Tsugaike Kogen Resort Terrain


Tsugaike Kogen Resort Terrain

Our Terrain Ratings

Powderhound rating = advanced/expert terrain + powder + freshies + uncrowded

Our Terrain Ratings

Powderhound rating = advanced/expert terrain + powder + freshies + uncrowded

  • Vertical (m)
    800 – 1,704 (904)
  • Average Snow Fall
    13  metres
  • Lifts (15)
    1 gondola
    9 fast quad chairs
  • Ski Season
    late Nov - early May
  • Terrain Summary
    Runs – 10
    Longest run – 4.6km
    Beginner - 50%
    Intermediate - 30%
    Advanced - 20% 
The Tsugaike Kogen Ski Resort is up there as one of our favourite Hakuba ski resorts due to the fun tree skiing in the Tsuga Pow (Tsugaike Powder) areas and being a good general all-rounder.


Tsugaike Kogen (now rebranded as Tsugaike Mountain Resort) has rather impressive lift infrastructure by Hakuba standards. The Tsugaike Gondola (aka the Eve Gondola, in keeping with the biblical names of Hakuba gondolas) takes a while to get from the bottom to the top, but it travels at a decent speed to cover the lengthy distance. Long queues for the gondola usually develop on powder mornings and considering it usually opens at 8am, you’ll want to get there early for fresh powder.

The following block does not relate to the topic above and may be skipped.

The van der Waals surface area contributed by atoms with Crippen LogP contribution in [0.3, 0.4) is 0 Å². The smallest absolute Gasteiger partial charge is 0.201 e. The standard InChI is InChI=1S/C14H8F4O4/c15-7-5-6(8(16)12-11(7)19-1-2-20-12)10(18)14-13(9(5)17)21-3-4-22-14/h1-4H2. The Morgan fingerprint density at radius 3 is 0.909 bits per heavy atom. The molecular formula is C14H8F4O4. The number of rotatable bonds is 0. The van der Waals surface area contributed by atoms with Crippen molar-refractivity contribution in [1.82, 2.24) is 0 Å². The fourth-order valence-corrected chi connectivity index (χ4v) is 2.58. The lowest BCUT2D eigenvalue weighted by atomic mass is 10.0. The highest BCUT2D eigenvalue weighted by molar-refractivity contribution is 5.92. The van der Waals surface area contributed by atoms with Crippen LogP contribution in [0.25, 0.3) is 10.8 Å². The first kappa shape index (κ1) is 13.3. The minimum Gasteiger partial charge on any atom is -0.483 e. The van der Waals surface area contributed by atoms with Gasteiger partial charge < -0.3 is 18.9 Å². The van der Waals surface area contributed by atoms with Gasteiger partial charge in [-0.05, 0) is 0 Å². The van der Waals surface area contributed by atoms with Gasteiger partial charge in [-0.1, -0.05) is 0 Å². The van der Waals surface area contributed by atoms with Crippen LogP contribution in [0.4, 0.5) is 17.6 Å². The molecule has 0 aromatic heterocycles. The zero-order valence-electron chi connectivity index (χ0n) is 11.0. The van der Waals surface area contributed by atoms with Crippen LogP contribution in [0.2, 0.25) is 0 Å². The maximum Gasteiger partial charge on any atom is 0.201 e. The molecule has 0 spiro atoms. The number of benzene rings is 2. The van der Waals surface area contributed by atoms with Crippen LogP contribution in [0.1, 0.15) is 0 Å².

The resort has another 14 lifts (down from 19 in the late 2010s) including various fast quad chairs and an assortment of other chair lifts.

The Panorama Ropeway rises from above the top of the gondola, but during winter it is teasingly closed. From mid March or early April, the ropeway (cable car) usually opens, and you’ll need to submit a climbing notification to board.

Lift Tickets

Tsugaike offers beginners’ tickets for various lifts near the base. For full resort access you can buy lift passes just for Tsugaike Kogen Ski Resort, and thankfully you can now buy these online and just pick up the pass at an electronic kiosk. The queues to buy a lift ticket used to be horrendous.

You can also use the Hakuba Valley lift pass to ski at Tsugaike Kogen Ski Resort. The latter has the advantage that you can ski at multiple Hakuba ski areas in one day (e.g. if the weather closes a major lift at one resort), and the pass also provides free access to the Hakuba Valley shuttle buses. The downside is that the HV pass is more expensive than buying a Tsugaike lift pass, especially if you get a discounted lift pass from your hotel.